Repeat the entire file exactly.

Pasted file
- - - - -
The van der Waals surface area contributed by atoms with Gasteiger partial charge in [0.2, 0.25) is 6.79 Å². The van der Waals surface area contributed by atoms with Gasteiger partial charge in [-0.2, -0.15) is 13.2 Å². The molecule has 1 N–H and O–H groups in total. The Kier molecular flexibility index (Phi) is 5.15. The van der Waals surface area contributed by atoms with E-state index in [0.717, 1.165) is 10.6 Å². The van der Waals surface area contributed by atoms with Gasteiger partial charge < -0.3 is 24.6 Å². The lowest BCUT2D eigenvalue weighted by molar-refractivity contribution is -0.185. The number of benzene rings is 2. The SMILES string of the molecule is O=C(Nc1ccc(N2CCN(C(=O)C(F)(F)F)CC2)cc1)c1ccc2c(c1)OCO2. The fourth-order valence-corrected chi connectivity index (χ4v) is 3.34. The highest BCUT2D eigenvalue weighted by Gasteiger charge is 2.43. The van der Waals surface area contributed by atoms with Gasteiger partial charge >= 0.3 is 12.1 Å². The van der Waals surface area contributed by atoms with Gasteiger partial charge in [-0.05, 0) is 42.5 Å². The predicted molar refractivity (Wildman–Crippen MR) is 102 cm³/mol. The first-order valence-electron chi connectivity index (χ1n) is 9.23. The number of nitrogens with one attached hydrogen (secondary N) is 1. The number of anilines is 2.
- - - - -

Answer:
The van der Waals surface area contributed by atoms with Gasteiger partial charge in [0.2, 0.25) is 6.79 Å². The van der Waals surface area contributed by atoms with Gasteiger partial charge in [-0.2, -0.15) is 13.2 Å². The molecule has 1 N–H and O–H groups in total. The Kier molecular flexibility index (Phi) is 5.15. The van der Waals surface area contributed by atoms with E-state index in [0.717, 1.165) is 10.6 Å². The van der Waals surface area contributed by atoms with Gasteiger partial charge < -0.3 is 24.6 Å². The lowest BCUT2D eigenvalue weighted by molar-refractivity contribution is -0.185. The number of benzene rings is 2. The SMILES string of the molecule is O=C(Nc1ccc(N2CCN(C(=O)C(F)(F)F)CC2)cc1)c1ccc2c(c1)OCO2. The fourth-order valence-corrected chi connectivity index (χ4v) is 3.34. The highest BCUT2D eigenvalue weighted by Gasteiger charge is 2.43. The van der Waals surface area contributed by atoms with Gasteiger partial charge >= 0.3 is 12.1 Å². The van der Waals surface area contributed by atoms with Gasteiger partial charge in [-0.05, 0) is 42.5 Å². The predicted molar refractivity (Wildman–Crippen MR) is 102 cm³/mol. The first-order valence-electron chi connectivity index (χ1n) is 9.23. The number of nitrogens with one attached hydrogen (secondary N) is 1. The number of anilines is 2.